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Jozef Pešta

Jozef Pešta (born 1912, Kapušany, Prešov district) came from a poor background. His father died when he was three years old and his mother took care of four children on her own. From his childhood, Jozef, the youngest, helped Romani pig traders in Kapušany. He was clever and enterprising, and later became a business partner of one of them and even married his daughter. Before World War II he was one of the richest citizens in the village, in many respects even beyond the standard of the wealthy Slovak inhabitants of the time. For example, he lived in a brick house, had a telephone, and owned a motorcycle, a convertible and a truck. He was a trained car mechanic and needed vehicles for his business, but at the same time it was his hobby - he took part in motorcycle races until the age of 64. In 1939, the Roma pig traders of Kapušany lost their businesses, which were confiscated by members of the Hlinka Guard. Pešta was automatically accepted into the Slovak Army, as he had performed an important function as motorcycle liaison in the Czechoslovak Army in the interwar period. He attended a course at the 11th Motorised Company in Košice, where he was caught up in the mobilisation.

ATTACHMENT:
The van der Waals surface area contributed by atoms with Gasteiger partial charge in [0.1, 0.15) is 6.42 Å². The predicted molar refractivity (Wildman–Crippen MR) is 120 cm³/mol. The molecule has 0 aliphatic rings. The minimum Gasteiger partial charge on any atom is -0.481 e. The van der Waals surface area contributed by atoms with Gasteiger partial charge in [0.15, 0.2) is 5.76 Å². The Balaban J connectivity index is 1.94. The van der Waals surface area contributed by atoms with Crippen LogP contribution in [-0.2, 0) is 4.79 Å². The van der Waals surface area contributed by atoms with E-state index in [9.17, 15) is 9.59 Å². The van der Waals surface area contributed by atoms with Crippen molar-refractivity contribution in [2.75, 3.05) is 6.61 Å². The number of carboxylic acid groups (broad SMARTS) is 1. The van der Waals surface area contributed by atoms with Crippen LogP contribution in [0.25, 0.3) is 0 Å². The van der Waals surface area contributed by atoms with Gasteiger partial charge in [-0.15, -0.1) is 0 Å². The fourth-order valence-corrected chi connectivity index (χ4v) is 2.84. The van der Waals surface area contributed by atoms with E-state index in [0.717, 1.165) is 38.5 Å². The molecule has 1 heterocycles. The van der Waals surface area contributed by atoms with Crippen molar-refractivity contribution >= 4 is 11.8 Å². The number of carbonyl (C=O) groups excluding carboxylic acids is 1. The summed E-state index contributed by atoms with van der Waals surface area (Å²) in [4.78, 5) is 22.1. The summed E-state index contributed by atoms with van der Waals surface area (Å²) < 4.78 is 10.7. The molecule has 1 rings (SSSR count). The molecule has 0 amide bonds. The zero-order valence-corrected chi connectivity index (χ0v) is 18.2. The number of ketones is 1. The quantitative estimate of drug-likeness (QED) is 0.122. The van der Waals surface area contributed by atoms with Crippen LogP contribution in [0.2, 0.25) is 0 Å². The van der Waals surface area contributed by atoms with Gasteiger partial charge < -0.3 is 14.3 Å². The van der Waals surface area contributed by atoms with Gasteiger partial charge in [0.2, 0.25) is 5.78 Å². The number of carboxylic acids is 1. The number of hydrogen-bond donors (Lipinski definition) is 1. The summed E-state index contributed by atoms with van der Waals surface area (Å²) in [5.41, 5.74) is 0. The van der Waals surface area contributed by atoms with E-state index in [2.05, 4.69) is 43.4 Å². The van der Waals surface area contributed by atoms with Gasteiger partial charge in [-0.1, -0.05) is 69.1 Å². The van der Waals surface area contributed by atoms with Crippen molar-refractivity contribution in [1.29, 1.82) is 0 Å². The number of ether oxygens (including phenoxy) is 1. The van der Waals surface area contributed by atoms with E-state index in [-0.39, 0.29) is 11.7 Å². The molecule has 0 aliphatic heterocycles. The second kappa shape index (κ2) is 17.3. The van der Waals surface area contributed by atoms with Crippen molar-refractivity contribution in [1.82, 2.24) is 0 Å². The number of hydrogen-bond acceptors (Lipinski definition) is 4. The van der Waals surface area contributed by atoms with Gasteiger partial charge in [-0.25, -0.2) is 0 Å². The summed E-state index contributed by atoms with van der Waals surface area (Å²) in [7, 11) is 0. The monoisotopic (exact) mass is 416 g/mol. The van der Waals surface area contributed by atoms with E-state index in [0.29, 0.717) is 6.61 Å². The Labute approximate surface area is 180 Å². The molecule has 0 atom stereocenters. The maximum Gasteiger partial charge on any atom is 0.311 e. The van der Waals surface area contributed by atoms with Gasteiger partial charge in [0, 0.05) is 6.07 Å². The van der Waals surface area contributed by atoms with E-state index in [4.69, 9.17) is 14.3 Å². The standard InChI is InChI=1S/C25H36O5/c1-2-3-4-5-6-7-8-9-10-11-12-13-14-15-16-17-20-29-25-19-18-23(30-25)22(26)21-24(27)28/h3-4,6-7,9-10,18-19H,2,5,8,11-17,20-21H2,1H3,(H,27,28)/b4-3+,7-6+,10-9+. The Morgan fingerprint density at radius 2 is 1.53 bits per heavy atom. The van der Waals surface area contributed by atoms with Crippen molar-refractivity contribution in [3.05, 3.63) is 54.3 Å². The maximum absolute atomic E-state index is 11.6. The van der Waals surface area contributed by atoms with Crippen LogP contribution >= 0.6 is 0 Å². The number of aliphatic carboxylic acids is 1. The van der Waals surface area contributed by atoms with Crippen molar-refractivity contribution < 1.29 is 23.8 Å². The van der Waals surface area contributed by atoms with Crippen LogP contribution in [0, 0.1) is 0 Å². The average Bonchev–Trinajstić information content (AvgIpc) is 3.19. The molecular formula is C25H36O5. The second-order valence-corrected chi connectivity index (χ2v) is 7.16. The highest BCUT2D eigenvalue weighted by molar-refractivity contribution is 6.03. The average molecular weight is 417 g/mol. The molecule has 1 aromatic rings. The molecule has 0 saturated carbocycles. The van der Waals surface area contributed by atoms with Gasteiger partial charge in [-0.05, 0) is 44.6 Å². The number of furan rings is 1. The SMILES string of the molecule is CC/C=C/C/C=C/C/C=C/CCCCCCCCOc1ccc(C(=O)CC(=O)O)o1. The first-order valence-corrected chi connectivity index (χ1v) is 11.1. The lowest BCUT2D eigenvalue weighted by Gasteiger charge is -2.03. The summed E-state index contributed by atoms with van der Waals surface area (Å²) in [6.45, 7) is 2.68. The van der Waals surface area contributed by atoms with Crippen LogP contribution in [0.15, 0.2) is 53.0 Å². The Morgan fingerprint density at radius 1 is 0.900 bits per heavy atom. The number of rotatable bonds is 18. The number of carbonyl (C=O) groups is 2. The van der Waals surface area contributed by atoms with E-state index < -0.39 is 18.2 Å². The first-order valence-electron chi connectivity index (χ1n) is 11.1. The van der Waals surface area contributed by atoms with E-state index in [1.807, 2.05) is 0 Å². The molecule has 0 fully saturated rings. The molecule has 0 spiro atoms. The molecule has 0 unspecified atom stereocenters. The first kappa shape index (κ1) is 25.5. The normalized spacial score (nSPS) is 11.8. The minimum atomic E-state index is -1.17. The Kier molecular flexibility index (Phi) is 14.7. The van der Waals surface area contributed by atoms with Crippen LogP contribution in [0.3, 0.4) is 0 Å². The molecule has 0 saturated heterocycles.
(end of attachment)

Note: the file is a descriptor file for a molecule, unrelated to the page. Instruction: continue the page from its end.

• Testimony abstract

    Pešta was serving on the general staff in Košice at the Provincial Military Headquarters under General [Lev] Prchala as early as 1938. Here he was caught up in the mobilisation. As motorcycle liaison, he travelled around various places on his motorcycle and delivered secret messages - when the mobilisation was announced, the Hungarian border had to be occupied, so he made trips to the village of Čečejovce, as well as to the towns of Uzhhorod, Berehovo and Mukachevo in Carpathian Ruthenia. In the meantime, however, Hitler promised to cede southern Slovakia and Carpathian Ruthenia to Hungary, and so the Slovak soldiers were ordered to retreat. Pešta went again to Uzhhorod with a message to remove all military material before the Hungarians arrived. The Hungarians then occupied Košice, Lučenec and the whole of southern Slovakia, and Pešta moved with other soldiers to Prešov, where they were commanded by General Mahler.[1] After ceding the territory to Hungary, the soldiers were ordered not to retreat from the Polish border. Pešta put the event in 1939, when [Jozef] Tiso was already the Slovak president. He went to deliver a message to the village of Sanok [belonged to Poland], but in the meantime the Slovak soldiers were captured and began to be taken away by train.[2] When Slovak fighter planes arrived and the bombing began, the captured Slovak soldiers dispersed and headed for the Slovak border. Pešta took one of the wounded soldiers, who came from the village of Veľká Domaša,[3] on a motorbike to a hospital in the village of Laborce.[4]